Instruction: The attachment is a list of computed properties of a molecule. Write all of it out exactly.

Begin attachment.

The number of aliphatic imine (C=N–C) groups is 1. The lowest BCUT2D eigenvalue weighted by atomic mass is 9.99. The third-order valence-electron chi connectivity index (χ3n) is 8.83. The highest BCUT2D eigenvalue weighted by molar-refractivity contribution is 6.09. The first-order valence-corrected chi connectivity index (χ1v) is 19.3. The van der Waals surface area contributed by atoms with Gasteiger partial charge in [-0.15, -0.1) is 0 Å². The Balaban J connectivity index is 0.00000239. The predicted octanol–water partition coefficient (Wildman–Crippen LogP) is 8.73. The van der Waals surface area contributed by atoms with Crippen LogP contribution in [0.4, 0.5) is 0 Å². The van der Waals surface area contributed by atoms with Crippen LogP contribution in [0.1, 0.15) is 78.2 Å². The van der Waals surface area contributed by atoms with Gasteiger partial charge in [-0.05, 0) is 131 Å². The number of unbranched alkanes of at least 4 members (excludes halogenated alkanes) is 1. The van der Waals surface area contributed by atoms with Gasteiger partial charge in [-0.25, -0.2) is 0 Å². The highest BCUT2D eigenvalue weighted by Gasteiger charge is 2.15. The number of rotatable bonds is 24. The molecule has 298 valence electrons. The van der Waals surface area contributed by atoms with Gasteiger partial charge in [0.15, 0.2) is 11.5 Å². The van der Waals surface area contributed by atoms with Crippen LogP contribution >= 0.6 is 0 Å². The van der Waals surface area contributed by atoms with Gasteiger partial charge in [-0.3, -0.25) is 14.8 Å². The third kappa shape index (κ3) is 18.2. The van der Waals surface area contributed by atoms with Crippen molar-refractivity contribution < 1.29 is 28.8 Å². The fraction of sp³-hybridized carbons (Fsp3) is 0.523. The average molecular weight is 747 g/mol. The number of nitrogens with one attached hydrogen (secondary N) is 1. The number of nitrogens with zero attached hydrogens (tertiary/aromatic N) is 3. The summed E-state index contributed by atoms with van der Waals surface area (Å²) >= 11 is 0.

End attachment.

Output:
The number of aliphatic imine (C=N–C) groups is 1. The lowest BCUT2D eigenvalue weighted by atomic mass is 9.99. The third-order valence-electron chi connectivity index (χ3n) is 8.83. The highest BCUT2D eigenvalue weighted by molar-refractivity contribution is 6.09. The first-order valence-corrected chi connectivity index (χ1v) is 19.3. The van der Waals surface area contributed by atoms with Gasteiger partial charge in [-0.15, -0.1) is 0 Å². The Balaban J connectivity index is 0.00000239. The predicted octanol–water partition coefficient (Wildman–Crippen LogP) is 8.73. The van der Waals surface area contributed by atoms with Crippen LogP contribution in [0.4, 0.5) is 0 Å². The van der Waals surface area contributed by atoms with Crippen LogP contribution in [0.1, 0.15) is 78.2 Å². The van der Waals surface area contributed by atoms with Gasteiger partial charge in [-0.05, 0) is 131 Å². The number of unbranched alkanes of at least 4 members (excludes halogenated alkanes) is 1. The van der Waals surface area contributed by atoms with Gasteiger partial charge in [-0.25, -0.2) is 0 Å². The highest BCUT2D eigenvalue weighted by Gasteiger charge is 2.15. The number of rotatable bonds is 24. The molecule has 298 valence electrons. The van der Waals surface area contributed by atoms with Gasteiger partial charge in [0.15, 0.2) is 11.5 Å². The van der Waals surface area contributed by atoms with Crippen LogP contribution >= 0.6 is 0 Å². The van der Waals surface area contributed by atoms with Gasteiger partial charge in [-0.3, -0.25) is 14.8 Å². The third kappa shape index (κ3) is 18.2. The van der Waals surface area contributed by atoms with Crippen molar-refractivity contribution < 1.29 is 28.8 Å². The fraction of sp³-hybridized carbons (Fsp3) is 0.523. The average molecular weight is 747 g/mol. The number of nitrogens with one attached hydrogen (secondary N) is 1. The number of nitrogens with zero attached hydrogens (tertiary/aromatic N) is 3. The summed E-state index contributed by atoms with van der Waals surface area (Å²) >= 11 is 0.